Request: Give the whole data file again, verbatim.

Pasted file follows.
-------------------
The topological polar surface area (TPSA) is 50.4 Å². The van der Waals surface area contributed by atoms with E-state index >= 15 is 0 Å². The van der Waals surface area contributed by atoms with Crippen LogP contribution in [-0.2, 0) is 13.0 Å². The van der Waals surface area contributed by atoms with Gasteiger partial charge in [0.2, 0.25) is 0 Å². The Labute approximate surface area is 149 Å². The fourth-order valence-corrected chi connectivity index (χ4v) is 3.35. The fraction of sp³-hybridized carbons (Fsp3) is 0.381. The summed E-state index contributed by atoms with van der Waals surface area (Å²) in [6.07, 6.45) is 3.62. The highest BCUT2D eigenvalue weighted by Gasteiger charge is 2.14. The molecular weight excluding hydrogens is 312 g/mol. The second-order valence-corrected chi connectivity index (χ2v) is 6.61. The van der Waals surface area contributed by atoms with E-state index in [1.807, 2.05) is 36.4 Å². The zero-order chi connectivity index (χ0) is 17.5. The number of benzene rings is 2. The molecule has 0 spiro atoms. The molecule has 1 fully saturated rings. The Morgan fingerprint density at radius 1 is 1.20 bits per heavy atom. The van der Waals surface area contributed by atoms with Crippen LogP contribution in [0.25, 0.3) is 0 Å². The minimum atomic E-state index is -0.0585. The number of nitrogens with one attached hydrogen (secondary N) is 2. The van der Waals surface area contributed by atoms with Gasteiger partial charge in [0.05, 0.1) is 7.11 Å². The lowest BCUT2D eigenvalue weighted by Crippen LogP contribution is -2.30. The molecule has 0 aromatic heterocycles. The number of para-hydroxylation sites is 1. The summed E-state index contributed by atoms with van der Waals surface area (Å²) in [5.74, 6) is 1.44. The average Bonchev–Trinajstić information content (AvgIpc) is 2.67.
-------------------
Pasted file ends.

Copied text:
The topological polar surface area (TPSA) is 50.4 Å². The van der Waals surface area contributed by atoms with E-state index >= 15 is 0 Å². The van der Waals surface area contributed by atoms with Crippen LogP contribution in [-0.2, 0) is 13.0 Å². The van der Waals surface area contributed by atoms with Gasteiger partial charge in [0.2, 0.25) is 0 Å². The Labute approximate surface area is 149 Å². The fourth-order valence-corrected chi connectivity index (χ4v) is 3.35. The fraction of sp³-hybridized carbons (Fsp3) is 0.381. The summed E-state index contributed by atoms with van der Waals surface area (Å²) in [6.07, 6.45) is 3.62. The highest BCUT2D eigenvalue weighted by Gasteiger charge is 2.14. The molecular weight excluding hydrogens is 312 g/mol. The second-order valence-corrected chi connectivity index (χ2v) is 6.61. The van der Waals surface area contributed by atoms with E-state index in [1.807, 2.05) is 36.4 Å². The zero-order chi connectivity index (χ0) is 17.5. The number of benzene rings is 2. The molecule has 0 spiro atoms. The molecule has 1 fully saturated rings. The Morgan fingerprint density at radius 1 is 1.20 bits per heavy atom. The van der Waals surface area contributed by atoms with Crippen LogP contribution in [0.25, 0.3) is 0 Å². The minimum atomic E-state index is -0.0585. The number of nitrogens with one attached hydrogen (secondary N) is 2. The van der Waals surface area contributed by atoms with Gasteiger partial charge in [0.05, 0.1) is 7.11 Å². The lowest BCUT2D eigenvalue weighted by Crippen LogP contribution is -2.30. The molecule has 0 aromatic heterocycles. The number of para-hydroxylation sites is 1. The summed E-state index contributed by atoms with van der Waals surface area (Å²) in [5.74, 6) is 1.44. The average Bonchev–Trinajstić information content (AvgIpc) is 2.67.